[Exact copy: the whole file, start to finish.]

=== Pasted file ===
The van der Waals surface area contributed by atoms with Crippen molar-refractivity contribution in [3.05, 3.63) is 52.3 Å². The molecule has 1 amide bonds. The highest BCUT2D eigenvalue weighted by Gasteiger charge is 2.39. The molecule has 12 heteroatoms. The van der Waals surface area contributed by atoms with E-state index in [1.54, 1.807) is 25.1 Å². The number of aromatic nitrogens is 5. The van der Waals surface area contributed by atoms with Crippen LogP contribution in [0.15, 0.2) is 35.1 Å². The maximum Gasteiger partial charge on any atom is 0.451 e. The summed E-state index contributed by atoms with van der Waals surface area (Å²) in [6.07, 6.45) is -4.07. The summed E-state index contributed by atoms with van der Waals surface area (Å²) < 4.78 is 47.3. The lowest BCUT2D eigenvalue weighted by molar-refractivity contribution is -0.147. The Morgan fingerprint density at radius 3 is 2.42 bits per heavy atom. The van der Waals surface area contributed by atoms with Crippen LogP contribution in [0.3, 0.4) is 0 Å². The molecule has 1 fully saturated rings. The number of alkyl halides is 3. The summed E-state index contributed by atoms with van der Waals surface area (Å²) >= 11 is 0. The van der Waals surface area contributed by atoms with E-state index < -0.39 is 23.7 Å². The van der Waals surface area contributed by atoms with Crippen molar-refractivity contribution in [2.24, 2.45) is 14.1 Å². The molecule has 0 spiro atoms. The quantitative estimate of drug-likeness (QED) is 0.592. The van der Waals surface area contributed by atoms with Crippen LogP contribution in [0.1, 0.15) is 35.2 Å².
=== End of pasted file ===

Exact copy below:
The van der Waals surface area contributed by atoms with Crippen molar-refractivity contribution in [3.05, 3.63) is 52.3 Å². The molecule has 1 amide bonds. The highest BCUT2D eigenvalue weighted by Gasteiger charge is 2.39. The molecule has 12 heteroatoms. The van der Waals surface area contributed by atoms with E-state index in [1.54, 1.807) is 25.1 Å². The number of aromatic nitrogens is 5. The van der Waals surface area contributed by atoms with Crippen LogP contribution in [0.15, 0.2) is 35.1 Å². The maximum Gasteiger partial charge on any atom is 0.451 e. The summed E-state index contributed by atoms with van der Waals surface area (Å²) in [6.07, 6.45) is -4.07. The summed E-state index contributed by atoms with van der Waals surface area (Å²) < 4.78 is 47.3. The lowest BCUT2D eigenvalue weighted by molar-refractivity contribution is -0.147. The Morgan fingerprint density at radius 3 is 2.42 bits per heavy atom. The van der Waals surface area contributed by atoms with Crippen LogP contribution in [0.3, 0.4) is 0 Å². The molecule has 1 fully saturated rings. The number of alkyl halides is 3. The summed E-state index contributed by atoms with van der Waals surface area (Å²) >= 11 is 0. The van der Waals surface area contributed by atoms with E-state index < -0.39 is 23.7 Å². The van der Waals surface area contributed by atoms with Crippen molar-refractivity contribution in [2.24, 2.45) is 14.1 Å². The molecule has 0 spiro atoms. The quantitative estimate of drug-likeness (QED) is 0.592. The van der Waals surface area contributed by atoms with Crippen LogP contribution in [0.1, 0.15) is 35.2 Å².